World Water Day is Friday
Friday is World Water Day, a means of focusing attention on the importance of freshwater and advocating for the sustainable management of freshwater resources. The theme for this year is the International Year of Water Cooperation. Visit www.unwater.org to learn more about the events taking place around the world and to download free educational materials.
Go to the youth and kids section to download the full color poster about the water cycle. Use it at home or school to learn about how water changes states and recycles itself on our planet. The United States Geological Survey and the United Nations Water Communications team developed this new poster that includes a lot of neat facts about water.
You can celebrate World Water Day this year by simply learning more about the water cycle and implementing one way to conserve water at home. For example, run your clothes washer and dishwasher only when they are full. You can save up to 1,000 gallons a month. Or, water your lawn and garden in the morning or evening when temperatures are cooler to minimize evaporation.
Earth Hour 2013 is Saturday
Saturday at 8:30 p.m. you can join thousands of people around the world as they turn off their lights for an hour as a massive show of concern for the environment. What started as a symbolic action about 10 years ago has evolved into a movement driving real actions, big and small, that are making positive changes in the world we live in. Turning off your lights is very simple to do and has an immediate impact in energy conservation. But it’s also an acknowledgment that we all share this one planet and its limited resources.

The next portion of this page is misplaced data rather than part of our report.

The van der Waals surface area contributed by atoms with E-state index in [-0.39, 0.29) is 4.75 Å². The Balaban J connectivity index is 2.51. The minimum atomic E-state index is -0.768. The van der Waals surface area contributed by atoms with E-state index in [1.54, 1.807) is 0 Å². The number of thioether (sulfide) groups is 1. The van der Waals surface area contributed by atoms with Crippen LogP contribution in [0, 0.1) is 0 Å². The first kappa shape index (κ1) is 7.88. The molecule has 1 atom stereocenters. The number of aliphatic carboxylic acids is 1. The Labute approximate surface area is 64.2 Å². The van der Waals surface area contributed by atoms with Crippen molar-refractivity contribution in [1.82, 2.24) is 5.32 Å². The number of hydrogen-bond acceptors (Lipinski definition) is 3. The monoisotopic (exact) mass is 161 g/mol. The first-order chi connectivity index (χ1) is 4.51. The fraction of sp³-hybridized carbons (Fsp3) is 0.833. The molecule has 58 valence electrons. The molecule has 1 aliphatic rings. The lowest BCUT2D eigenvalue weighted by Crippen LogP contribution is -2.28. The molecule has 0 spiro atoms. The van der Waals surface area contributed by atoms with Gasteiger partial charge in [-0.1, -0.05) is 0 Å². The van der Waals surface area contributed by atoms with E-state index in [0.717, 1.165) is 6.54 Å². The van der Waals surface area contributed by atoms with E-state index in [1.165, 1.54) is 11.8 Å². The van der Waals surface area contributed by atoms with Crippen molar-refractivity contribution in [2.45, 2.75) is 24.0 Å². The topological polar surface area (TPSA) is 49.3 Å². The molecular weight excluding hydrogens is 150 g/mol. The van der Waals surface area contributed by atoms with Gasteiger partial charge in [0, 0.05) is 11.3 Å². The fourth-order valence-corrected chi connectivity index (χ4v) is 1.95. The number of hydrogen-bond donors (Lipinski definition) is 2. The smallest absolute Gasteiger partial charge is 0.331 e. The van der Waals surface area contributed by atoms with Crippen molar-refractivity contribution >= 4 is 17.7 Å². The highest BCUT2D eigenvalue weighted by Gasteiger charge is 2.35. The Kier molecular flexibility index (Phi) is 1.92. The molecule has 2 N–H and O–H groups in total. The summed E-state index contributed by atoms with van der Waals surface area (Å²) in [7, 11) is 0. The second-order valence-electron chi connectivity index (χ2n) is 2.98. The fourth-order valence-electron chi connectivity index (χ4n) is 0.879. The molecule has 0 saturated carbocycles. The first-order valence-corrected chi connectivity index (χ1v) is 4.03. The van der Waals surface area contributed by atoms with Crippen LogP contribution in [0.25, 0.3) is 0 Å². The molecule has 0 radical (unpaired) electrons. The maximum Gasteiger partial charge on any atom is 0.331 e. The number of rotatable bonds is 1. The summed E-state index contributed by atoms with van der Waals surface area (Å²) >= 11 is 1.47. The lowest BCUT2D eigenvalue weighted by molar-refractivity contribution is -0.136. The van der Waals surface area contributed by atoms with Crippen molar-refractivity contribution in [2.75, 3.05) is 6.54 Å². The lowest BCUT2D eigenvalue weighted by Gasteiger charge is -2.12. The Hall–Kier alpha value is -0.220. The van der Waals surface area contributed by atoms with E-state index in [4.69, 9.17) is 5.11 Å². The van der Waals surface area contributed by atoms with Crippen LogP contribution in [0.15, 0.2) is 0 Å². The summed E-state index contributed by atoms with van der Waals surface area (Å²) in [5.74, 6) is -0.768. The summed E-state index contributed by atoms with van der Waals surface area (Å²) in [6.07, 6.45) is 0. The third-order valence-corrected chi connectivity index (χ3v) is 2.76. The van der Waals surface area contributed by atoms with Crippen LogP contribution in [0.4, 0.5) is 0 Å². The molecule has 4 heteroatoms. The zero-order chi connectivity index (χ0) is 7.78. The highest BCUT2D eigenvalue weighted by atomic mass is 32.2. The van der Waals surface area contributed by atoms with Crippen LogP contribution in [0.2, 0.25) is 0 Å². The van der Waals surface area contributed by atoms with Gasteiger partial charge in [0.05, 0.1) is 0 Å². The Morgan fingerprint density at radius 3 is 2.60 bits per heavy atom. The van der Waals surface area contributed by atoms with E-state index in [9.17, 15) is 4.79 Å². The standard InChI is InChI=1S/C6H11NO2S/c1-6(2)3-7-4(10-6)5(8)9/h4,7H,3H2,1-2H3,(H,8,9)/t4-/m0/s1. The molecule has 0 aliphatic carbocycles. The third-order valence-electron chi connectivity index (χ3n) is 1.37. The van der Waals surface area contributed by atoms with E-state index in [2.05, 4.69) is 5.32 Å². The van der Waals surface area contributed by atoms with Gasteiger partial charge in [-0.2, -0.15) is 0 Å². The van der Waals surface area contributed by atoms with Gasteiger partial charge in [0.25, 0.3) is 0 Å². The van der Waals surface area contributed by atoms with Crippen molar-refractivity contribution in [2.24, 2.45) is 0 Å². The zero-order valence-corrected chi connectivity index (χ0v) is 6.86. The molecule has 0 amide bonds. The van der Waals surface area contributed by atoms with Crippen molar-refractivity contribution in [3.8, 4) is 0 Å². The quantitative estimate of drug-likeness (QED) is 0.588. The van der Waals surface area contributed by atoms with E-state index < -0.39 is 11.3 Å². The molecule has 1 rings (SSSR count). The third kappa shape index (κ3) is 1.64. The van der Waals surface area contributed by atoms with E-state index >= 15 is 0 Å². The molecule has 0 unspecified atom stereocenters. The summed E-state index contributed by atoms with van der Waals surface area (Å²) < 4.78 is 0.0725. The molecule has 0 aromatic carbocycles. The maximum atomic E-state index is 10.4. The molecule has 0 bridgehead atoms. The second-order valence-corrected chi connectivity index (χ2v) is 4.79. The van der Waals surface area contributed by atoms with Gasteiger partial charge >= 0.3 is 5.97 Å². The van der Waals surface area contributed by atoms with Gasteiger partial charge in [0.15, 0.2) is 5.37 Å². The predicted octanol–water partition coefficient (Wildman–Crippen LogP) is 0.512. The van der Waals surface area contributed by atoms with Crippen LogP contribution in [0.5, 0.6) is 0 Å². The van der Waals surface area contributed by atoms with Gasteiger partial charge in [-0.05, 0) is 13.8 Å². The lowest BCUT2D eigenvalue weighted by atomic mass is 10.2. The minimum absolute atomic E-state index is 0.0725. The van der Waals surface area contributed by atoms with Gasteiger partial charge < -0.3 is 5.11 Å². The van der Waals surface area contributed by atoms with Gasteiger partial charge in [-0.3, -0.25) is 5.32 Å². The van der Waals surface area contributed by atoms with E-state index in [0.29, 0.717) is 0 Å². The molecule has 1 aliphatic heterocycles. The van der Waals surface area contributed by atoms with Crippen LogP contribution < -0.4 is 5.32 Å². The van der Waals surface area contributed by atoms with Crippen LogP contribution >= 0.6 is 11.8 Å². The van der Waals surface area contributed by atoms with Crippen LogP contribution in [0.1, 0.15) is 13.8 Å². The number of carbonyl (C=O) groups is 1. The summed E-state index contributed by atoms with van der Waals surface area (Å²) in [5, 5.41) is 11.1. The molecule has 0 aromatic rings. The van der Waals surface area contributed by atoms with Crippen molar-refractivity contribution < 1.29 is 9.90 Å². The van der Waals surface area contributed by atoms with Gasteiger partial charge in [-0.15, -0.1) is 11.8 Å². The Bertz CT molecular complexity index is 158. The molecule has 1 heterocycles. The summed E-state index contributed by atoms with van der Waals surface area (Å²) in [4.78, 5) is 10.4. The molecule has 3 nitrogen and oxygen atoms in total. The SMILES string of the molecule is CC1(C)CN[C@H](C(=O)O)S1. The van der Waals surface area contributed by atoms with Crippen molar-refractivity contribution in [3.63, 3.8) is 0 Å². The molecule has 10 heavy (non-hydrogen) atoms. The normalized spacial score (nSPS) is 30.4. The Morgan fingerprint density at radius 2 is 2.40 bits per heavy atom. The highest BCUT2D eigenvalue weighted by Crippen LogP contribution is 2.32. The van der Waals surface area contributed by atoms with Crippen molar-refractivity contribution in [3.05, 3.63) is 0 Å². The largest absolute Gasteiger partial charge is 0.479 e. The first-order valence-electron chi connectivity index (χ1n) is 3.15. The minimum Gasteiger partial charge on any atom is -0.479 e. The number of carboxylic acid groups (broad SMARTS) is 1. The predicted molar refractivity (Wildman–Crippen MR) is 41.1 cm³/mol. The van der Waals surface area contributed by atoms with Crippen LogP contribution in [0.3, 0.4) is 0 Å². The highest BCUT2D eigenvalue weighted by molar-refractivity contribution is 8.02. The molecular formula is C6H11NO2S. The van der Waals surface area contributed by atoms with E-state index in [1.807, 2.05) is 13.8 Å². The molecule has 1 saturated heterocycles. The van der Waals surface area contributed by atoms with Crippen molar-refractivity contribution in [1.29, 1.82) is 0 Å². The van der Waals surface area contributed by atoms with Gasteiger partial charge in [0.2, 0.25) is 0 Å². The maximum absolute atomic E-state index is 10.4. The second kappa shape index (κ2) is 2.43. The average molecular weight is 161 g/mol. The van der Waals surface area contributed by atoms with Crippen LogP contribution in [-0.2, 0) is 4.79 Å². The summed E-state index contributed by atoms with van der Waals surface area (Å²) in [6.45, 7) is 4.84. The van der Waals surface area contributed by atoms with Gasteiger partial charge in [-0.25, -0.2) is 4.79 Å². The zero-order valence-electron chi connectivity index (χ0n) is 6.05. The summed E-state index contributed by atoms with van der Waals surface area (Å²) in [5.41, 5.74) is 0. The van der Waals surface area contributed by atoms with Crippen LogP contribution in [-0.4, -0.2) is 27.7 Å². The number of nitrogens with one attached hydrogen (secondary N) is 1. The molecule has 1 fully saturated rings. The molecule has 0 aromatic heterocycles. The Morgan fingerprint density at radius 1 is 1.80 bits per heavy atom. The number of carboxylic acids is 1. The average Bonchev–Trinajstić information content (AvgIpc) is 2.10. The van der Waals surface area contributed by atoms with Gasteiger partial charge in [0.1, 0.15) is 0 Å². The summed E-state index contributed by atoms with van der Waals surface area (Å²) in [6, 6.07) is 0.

You can participate this year by taking the Earth Hour 2013 Pledge at the World Wildlife Fund website which is leading the program in the U.S. this year: www.worldwildlife.org/pages/earth-hour. Or visit www.earthhour.org to learn more about the movement and see what other countries are doing to participate. If you don’t want to turn off the lights you can also try different changes like recycling more or planting native trees at home. Small actions from many people will add up to a big, positive impact.
Liz Swafford is the recycling and education program coordinator for the Dalton-Whitfield Solid Waste Authority. Contact her at (706) 278-5001 or at firstname.lastname@example.org.